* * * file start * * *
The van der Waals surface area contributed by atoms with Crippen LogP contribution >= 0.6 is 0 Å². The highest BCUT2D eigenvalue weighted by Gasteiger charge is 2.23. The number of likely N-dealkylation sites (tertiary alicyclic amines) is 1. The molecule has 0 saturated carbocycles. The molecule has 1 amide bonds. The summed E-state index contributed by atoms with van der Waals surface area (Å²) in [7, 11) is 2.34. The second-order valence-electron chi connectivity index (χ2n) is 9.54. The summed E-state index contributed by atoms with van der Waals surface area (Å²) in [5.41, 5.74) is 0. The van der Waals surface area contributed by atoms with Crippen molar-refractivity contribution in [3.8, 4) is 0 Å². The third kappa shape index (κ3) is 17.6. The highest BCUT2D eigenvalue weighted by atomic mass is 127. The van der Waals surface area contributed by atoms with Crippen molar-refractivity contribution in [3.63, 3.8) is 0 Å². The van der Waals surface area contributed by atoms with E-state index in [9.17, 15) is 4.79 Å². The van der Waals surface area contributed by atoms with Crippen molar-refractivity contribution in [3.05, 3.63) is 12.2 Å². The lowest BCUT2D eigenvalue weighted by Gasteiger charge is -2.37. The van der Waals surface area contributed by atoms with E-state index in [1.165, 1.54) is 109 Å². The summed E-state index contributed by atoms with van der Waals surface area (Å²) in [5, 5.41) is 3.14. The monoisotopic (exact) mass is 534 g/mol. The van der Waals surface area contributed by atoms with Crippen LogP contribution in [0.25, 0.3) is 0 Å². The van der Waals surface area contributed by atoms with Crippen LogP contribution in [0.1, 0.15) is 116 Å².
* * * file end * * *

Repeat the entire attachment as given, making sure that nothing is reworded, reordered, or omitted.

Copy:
The van der Waals surface area contributed by atoms with Crippen LogP contribution >= 0.6 is 0 Å². The highest BCUT2D eigenvalue weighted by Gasteiger charge is 2.23. The number of likely N-dealkylation sites (tertiary alicyclic amines) is 1. The molecule has 0 saturated carbocycles. The molecule has 1 amide bonds. The summed E-state index contributed by atoms with van der Waals surface area (Å²) in [7, 11) is 2.34. The second-order valence-electron chi connectivity index (χ2n) is 9.54. The summed E-state index contributed by atoms with van der Waals surface area (Å²) in [5.41, 5.74) is 0. The van der Waals surface area contributed by atoms with Crippen molar-refractivity contribution in [3.8, 4) is 0 Å². The third kappa shape index (κ3) is 17.6. The highest BCUT2D eigenvalue weighted by atomic mass is 127. The van der Waals surface area contributed by atoms with Crippen molar-refractivity contribution in [3.63, 3.8) is 0 Å². The van der Waals surface area contributed by atoms with E-state index in [9.17, 15) is 4.79 Å². The van der Waals surface area contributed by atoms with Crippen molar-refractivity contribution in [3.05, 3.63) is 12.2 Å². The lowest BCUT2D eigenvalue weighted by Gasteiger charge is -2.37. The van der Waals surface area contributed by atoms with E-state index in [1.165, 1.54) is 109 Å². The summed E-state index contributed by atoms with van der Waals surface area (Å²) in [5, 5.41) is 3.14. The monoisotopic (exact) mass is 534 g/mol. The van der Waals surface area contributed by atoms with Crippen LogP contribution in [0.25, 0.3) is 0 Å². The van der Waals surface area contributed by atoms with Crippen LogP contribution in [0.1, 0.15) is 116 Å².